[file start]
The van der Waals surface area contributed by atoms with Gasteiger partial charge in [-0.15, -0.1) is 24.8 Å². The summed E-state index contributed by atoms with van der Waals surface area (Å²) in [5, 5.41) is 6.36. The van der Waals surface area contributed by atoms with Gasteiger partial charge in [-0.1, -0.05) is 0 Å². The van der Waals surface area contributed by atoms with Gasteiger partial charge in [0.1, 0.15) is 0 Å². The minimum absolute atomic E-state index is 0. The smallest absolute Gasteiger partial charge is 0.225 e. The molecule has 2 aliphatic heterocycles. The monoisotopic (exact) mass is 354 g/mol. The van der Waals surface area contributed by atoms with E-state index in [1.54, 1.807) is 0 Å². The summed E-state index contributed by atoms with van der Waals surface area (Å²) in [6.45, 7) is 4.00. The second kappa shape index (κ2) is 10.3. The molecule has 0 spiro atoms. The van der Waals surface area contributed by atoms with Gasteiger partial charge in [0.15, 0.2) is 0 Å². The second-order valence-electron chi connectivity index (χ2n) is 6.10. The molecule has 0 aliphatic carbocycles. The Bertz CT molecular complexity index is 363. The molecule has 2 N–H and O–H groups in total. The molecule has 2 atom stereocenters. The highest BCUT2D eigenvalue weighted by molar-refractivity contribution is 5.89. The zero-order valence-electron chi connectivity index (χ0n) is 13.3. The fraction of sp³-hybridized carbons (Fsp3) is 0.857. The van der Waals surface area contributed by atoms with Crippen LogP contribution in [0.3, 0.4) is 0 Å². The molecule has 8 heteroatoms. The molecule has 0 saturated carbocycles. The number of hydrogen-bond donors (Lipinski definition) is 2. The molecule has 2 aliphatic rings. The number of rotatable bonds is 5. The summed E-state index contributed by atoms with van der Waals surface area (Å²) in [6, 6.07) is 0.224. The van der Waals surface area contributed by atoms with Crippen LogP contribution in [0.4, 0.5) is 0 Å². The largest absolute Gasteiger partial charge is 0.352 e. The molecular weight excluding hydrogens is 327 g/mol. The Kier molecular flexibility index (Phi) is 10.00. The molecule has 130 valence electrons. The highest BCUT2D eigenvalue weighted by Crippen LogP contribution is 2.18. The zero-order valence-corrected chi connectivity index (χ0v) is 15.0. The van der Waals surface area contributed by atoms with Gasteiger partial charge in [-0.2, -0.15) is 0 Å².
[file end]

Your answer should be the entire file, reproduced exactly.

The van der Waals surface area contributed by atoms with Gasteiger partial charge in [-0.15, -0.1) is 24.8 Å². The summed E-state index contributed by atoms with van der Waals surface area (Å²) in [5, 5.41) is 6.36. The van der Waals surface area contributed by atoms with Gasteiger partial charge in [-0.1, -0.05) is 0 Å². The van der Waals surface area contributed by atoms with Gasteiger partial charge in [0.1, 0.15) is 0 Å². The minimum absolute atomic E-state index is 0. The smallest absolute Gasteiger partial charge is 0.225 e. The molecule has 2 aliphatic heterocycles. The monoisotopic (exact) mass is 354 g/mol. The van der Waals surface area contributed by atoms with E-state index in [1.54, 1.807) is 0 Å². The summed E-state index contributed by atoms with van der Waals surface area (Å²) in [6.45, 7) is 4.00. The second kappa shape index (κ2) is 10.3. The molecule has 0 spiro atoms. The van der Waals surface area contributed by atoms with Gasteiger partial charge in [0.15, 0.2) is 0 Å². The second-order valence-electron chi connectivity index (χ2n) is 6.10. The molecule has 0 aliphatic carbocycles. The Bertz CT molecular complexity index is 363. The molecule has 2 N–H and O–H groups in total. The molecule has 2 atom stereocenters. The highest BCUT2D eigenvalue weighted by molar-refractivity contribution is 5.89. The zero-order valence-electron chi connectivity index (χ0n) is 13.3. The fraction of sp³-hybridized carbons (Fsp3) is 0.857. The van der Waals surface area contributed by atoms with Crippen LogP contribution in [0.3, 0.4) is 0 Å². The molecule has 8 heteroatoms. The molecule has 0 saturated carbocycles. The number of hydrogen-bond donors (Lipinski definition) is 2. The molecule has 2 aliphatic rings. The number of rotatable bonds is 5. The summed E-state index contributed by atoms with van der Waals surface area (Å²) in [6, 6.07) is 0.224. The van der Waals surface area contributed by atoms with Crippen LogP contribution in [0.4, 0.5) is 0 Å². The largest absolute Gasteiger partial charge is 0.352 e. The molecular weight excluding hydrogens is 327 g/mol. The Kier molecular flexibility index (Phi) is 10.00. The molecule has 130 valence electrons. The highest BCUT2D eigenvalue weighted by Crippen LogP contribution is 2.18. The zero-order valence-corrected chi connectivity index (χ0v) is 15.0. The van der Waals surface area contributed by atoms with Gasteiger partial charge in [-0.2, -0.15) is 0 Å².